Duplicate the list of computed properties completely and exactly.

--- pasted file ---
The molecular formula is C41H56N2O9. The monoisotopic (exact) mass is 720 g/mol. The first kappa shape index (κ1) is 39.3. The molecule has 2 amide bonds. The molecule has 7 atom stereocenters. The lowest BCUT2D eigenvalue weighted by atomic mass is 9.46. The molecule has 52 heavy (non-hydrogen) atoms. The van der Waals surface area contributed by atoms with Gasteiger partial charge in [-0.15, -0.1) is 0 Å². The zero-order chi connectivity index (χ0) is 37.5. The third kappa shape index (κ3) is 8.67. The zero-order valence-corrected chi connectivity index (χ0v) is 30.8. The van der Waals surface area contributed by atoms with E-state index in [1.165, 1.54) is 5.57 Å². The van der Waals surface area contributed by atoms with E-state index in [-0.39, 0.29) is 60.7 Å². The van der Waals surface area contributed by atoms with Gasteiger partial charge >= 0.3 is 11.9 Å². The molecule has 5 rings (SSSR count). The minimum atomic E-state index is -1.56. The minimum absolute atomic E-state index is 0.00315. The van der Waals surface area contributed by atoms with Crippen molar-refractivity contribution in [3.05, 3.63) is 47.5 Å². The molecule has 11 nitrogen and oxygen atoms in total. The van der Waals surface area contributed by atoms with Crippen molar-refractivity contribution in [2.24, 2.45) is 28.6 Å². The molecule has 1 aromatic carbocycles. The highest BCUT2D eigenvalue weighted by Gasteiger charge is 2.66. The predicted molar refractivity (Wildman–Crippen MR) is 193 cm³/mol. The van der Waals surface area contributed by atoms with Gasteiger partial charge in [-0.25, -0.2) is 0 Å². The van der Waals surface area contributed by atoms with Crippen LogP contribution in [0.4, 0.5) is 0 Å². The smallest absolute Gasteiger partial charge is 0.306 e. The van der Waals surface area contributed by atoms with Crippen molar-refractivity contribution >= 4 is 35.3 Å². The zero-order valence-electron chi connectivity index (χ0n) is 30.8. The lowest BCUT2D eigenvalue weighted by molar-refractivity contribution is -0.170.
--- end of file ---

The molecular formula is C41H56N2O9. The monoisotopic (exact) mass is 720 g/mol. The first kappa shape index (κ1) is 39.3. The molecule has 2 amide bonds. The molecule has 7 atom stereocenters. The lowest BCUT2D eigenvalue weighted by atomic mass is 9.46. The molecule has 52 heavy (non-hydrogen) atoms. The van der Waals surface area contributed by atoms with Gasteiger partial charge in [-0.15, -0.1) is 0 Å². The zero-order chi connectivity index (χ0) is 37.5. The third kappa shape index (κ3) is 8.67. The zero-order valence-corrected chi connectivity index (χ0v) is 30.8. The van der Waals surface area contributed by atoms with E-state index in [1.165, 1.54) is 5.57 Å². The van der Waals surface area contributed by atoms with E-state index in [-0.39, 0.29) is 60.7 Å². The van der Waals surface area contributed by atoms with Gasteiger partial charge >= 0.3 is 11.9 Å². The molecule has 5 rings (SSSR count). The minimum atomic E-state index is -1.56. The minimum absolute atomic E-state index is 0.00315. The van der Waals surface area contributed by atoms with Crippen molar-refractivity contribution in [3.05, 3.63) is 47.5 Å². The molecule has 11 nitrogen and oxygen atoms in total. The van der Waals surface area contributed by atoms with Crippen molar-refractivity contribution in [2.24, 2.45) is 28.6 Å². The molecule has 1 aromatic carbocycles. The highest BCUT2D eigenvalue weighted by Gasteiger charge is 2.66. The predicted molar refractivity (Wildman–Crippen MR) is 193 cm³/mol. The van der Waals surface area contributed by atoms with Gasteiger partial charge in [-0.25, -0.2) is 0 Å². The van der Waals surface area contributed by atoms with Crippen LogP contribution in [0.4, 0.5) is 0 Å². The smallest absolute Gasteiger partial charge is 0.306 e. The van der Waals surface area contributed by atoms with Crippen molar-refractivity contribution >= 4 is 35.3 Å². The zero-order valence-electron chi connectivity index (χ0n) is 30.8. The lowest BCUT2D eigenvalue weighted by molar-refractivity contribution is -0.170.